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Schools could stay shut until May as 'ministers rethink February restart'

Pupils could continue learning from home until after Easter, as education leaders say they don’t expect schools to reopen until May.

Education Secretary Gavin Williamson is expected to make an announcement in the coming days, having previously stated that parents would have at least two weeks notice before classrooms reopen.

But now a Government source has claimed the nation will remain in the current homeschooling set-up ‘for the long haul’ amid fears over new Covid variants. The virus mutation is believed to be up to 70% more infectious and 30% more deadly than other strains.

The source told The Times: ‘We are going to start giving parents more information so they can start managing their expectations. Although we have not arrived at an exact date when we think schools will go back, it will not be after half-term.’

Kevin Courtney, co-general secretary of the National Education Union, also told the publication that reopening schools after Easter seemed to be ‘optimistic’. He noted that children may only return to the classroom as ‘late as May’.

His words were echoed by Steve Chalke, who is the founder of the Oasis academy trust. He also agreed that schools would not be able to ‘reopen fully’ after half-term, noting that it may be possible after Easter.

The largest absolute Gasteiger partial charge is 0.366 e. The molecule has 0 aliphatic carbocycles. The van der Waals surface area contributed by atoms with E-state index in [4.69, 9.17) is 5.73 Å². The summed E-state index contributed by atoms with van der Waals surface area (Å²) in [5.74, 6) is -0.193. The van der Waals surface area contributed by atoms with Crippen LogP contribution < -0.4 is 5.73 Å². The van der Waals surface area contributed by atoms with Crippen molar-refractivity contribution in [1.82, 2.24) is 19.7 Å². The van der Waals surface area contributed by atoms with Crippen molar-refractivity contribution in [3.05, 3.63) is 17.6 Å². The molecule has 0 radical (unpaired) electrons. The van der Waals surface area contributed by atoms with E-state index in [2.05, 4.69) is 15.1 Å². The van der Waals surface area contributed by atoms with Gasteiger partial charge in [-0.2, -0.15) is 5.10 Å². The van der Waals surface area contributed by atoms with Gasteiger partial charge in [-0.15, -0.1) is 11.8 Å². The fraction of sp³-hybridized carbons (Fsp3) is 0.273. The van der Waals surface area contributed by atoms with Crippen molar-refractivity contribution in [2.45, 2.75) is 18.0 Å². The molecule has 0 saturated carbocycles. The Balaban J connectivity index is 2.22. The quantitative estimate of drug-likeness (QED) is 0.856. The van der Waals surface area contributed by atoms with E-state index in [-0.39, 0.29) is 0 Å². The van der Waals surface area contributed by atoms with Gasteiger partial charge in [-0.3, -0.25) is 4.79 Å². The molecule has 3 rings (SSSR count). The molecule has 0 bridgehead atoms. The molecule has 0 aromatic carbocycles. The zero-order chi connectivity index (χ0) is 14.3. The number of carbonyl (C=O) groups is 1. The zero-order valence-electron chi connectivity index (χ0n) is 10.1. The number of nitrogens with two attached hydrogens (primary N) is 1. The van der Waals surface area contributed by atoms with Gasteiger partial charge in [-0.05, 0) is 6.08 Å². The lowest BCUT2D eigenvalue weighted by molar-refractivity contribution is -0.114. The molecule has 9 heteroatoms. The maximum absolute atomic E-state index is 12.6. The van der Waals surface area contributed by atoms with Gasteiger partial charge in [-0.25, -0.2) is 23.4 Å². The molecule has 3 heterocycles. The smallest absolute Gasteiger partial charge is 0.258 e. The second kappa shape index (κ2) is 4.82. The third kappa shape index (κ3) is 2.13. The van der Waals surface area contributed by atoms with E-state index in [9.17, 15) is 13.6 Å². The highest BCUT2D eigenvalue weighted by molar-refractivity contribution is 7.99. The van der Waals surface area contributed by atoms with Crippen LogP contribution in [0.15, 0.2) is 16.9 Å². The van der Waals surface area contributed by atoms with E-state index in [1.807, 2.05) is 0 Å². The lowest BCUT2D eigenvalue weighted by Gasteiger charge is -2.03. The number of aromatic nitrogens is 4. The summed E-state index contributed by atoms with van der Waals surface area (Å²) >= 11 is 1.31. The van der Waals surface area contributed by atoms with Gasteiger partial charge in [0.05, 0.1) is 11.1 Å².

A No 10 source said scientists were in favour of pushing back the return date as far as possible. They added: ‘One thing is for sure — we will not risk coming out of this lockdown if there is any risk that we will be plunged into another.’

Williamson had previously noted that he hoped schools would be able to welcome pupils back before the Easter holidays – but said he couldn’t guarantee this would happen.

He told BBC Radio 4’s Today Programme earlier this week: ‘I want to see them, as soon as the scientific and health advice is there, open at the earliest possible stage – and I certainly hope that would be certainly before Easter.’

It comes amid reports the Government has only handed out 700,000 of a planned 1,3 million laptops it pledged disadvantaged pupils’ would receive while learning from home.


Several schools are now working on a plan to vaccinate the UK’s entire teaching staff in a bid to get children back into the classroom as soon as possible.

The scheme would involve 150 independent schools and state academies becoming vaccination hubs, with school workers getting the jab during 16 hour days of vaccinations.

Those who drew up the plan claim that medical workers could get through ‘most or even all’ of the one million school and nursery teachers, teaching assistants and support staff, including dinner ladies and caretakers in England, within a week.

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